Cern and ESRF say science will continue despite Covid-19 resurgence
With much of Europe in the midst of a second round of Covid-19 lockdowns, two of the bloc’s major R&D facilities have said that science will go on—without the closures that marked the first wave of the pandemic.
On 13 November, the European Organization for Nuclear Research, Cern, told Research Europe that it is remaining open but trying to minimise the number of people at its laboratories located on the Franco-Swiss border in Geneva, Switzerland, with those able to telework required to do so.
In a similar move, the European Synchrotron Radiation Facility (pictured), based in Grenoble, France, said on 10 November that it will remain open despite a nationwide lockdown from 30 October 2020 until 1 December.
New, confirmed Covid-19 cases in France topped 320,000 for the seven-day period ending on 13 November, according to the World Health Organization—with the country becoming the hardest-hit European nation to date.
But the ESRF said that during this second confinement period it “will not close” although its programme will be “implemented at a reduced level, continuing to ensure the protection and safety of ESRF staff and visitors and reducing the presence of people on site”.
The group said that its facilities and support labs will be kept operational, with researchers performing experiments remotely and all meetings carried out virtually when possible.
During the first wave of Covid-19 in the spring, the ESRF closed on 16 March. Prior to the shutdown, its director general Francesco Sette said that “only those staff members whose presence is required will be allowed to come to the ESRF site”.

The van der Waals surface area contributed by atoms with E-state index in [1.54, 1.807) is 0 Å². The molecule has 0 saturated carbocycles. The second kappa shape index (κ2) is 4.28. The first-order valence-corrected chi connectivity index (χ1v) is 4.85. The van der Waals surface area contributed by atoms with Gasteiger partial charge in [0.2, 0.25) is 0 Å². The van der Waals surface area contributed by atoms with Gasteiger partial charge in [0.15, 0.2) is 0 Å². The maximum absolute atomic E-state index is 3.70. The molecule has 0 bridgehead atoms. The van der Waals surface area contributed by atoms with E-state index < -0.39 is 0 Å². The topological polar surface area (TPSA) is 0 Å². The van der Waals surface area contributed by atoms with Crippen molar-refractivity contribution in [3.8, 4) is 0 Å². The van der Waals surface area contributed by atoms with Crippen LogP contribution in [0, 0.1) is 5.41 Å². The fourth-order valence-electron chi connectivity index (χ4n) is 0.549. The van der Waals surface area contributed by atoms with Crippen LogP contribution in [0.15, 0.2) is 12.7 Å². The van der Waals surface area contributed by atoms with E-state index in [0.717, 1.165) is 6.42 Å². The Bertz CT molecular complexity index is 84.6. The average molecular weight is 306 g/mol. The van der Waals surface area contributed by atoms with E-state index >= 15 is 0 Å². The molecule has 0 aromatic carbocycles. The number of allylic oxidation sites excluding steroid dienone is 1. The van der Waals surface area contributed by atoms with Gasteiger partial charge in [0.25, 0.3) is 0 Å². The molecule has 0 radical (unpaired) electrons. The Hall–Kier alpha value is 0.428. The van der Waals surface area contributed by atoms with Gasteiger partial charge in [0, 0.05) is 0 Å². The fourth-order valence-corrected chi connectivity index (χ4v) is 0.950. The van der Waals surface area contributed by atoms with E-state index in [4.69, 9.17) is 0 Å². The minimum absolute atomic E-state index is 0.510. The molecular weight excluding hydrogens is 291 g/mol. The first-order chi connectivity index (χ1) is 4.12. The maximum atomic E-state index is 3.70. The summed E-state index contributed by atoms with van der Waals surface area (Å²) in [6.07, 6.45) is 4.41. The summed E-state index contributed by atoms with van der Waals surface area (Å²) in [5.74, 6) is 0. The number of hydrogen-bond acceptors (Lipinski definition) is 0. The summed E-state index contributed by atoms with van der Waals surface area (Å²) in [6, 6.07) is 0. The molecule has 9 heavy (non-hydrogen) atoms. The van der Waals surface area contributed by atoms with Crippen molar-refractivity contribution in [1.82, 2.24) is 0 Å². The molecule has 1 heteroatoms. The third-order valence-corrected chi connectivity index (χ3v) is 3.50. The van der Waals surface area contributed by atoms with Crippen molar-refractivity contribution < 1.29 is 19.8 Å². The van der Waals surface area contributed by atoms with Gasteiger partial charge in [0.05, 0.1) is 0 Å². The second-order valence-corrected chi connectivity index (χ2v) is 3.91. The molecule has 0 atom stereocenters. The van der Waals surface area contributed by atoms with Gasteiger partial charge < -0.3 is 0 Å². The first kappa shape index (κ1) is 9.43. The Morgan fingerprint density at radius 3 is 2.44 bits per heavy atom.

A spokesperson for Cern told Research Europe: “Cern has adapted its framework for on-site activities and telework, to enable continued effective operations of the lab, underpinned by measures to ensure the safeguard of the health and safety of everyone on-site.”
The stance represents a departure from Cern’s policy in March, when the entire site closed due to Covid-19.
Elsewhere too, the show goes on despite Covid-19. On 11 November European Research Council, which issues prestigious grants for curiosity-driven research, wrote in its updated “business continuity measures” that “currently, we do not anticipate any delays in upcoming evaluations”.
The ERC continues to organise all panel evaluations remotely, something it has done since March, when Covid-19 infections spiked in Europe. The funder added it has introduced “maximum flexibility on the eligibility of personnel costs, in particular on teleworking costs”.